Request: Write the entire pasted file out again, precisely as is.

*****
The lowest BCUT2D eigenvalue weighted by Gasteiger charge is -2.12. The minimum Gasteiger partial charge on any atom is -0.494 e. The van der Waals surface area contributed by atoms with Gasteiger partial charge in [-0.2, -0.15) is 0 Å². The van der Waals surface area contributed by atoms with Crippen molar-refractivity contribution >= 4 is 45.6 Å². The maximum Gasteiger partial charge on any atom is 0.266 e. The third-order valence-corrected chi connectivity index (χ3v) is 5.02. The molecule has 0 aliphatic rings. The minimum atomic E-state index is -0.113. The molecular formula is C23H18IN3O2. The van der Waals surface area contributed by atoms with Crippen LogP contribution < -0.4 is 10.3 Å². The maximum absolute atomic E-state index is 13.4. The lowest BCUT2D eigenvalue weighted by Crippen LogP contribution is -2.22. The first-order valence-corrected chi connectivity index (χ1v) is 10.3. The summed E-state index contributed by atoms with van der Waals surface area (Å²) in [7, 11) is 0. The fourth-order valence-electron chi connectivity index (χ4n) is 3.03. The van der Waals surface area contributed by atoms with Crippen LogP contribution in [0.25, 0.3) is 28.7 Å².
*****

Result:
The lowest BCUT2D eigenvalue weighted by Gasteiger charge is -2.12. The minimum Gasteiger partial charge on any atom is -0.494 e. The van der Waals surface area contributed by atoms with Gasteiger partial charge in [-0.2, -0.15) is 0 Å². The van der Waals surface area contributed by atoms with Crippen molar-refractivity contribution >= 4 is 45.6 Å². The maximum Gasteiger partial charge on any atom is 0.266 e. The third-order valence-corrected chi connectivity index (χ3v) is 5.02. The molecule has 0 aliphatic rings. The minimum atomic E-state index is -0.113. The molecular formula is C23H18IN3O2. The van der Waals surface area contributed by atoms with Crippen LogP contribution < -0.4 is 10.3 Å². The maximum absolute atomic E-state index is 13.4. The lowest BCUT2D eigenvalue weighted by Crippen LogP contribution is -2.22. The first-order valence-corrected chi connectivity index (χ1v) is 10.3. The summed E-state index contributed by atoms with van der Waals surface area (Å²) in [7, 11) is 0. The fourth-order valence-electron chi connectivity index (χ4n) is 3.03. The van der Waals surface area contributed by atoms with Crippen LogP contribution in [0.25, 0.3) is 28.7 Å².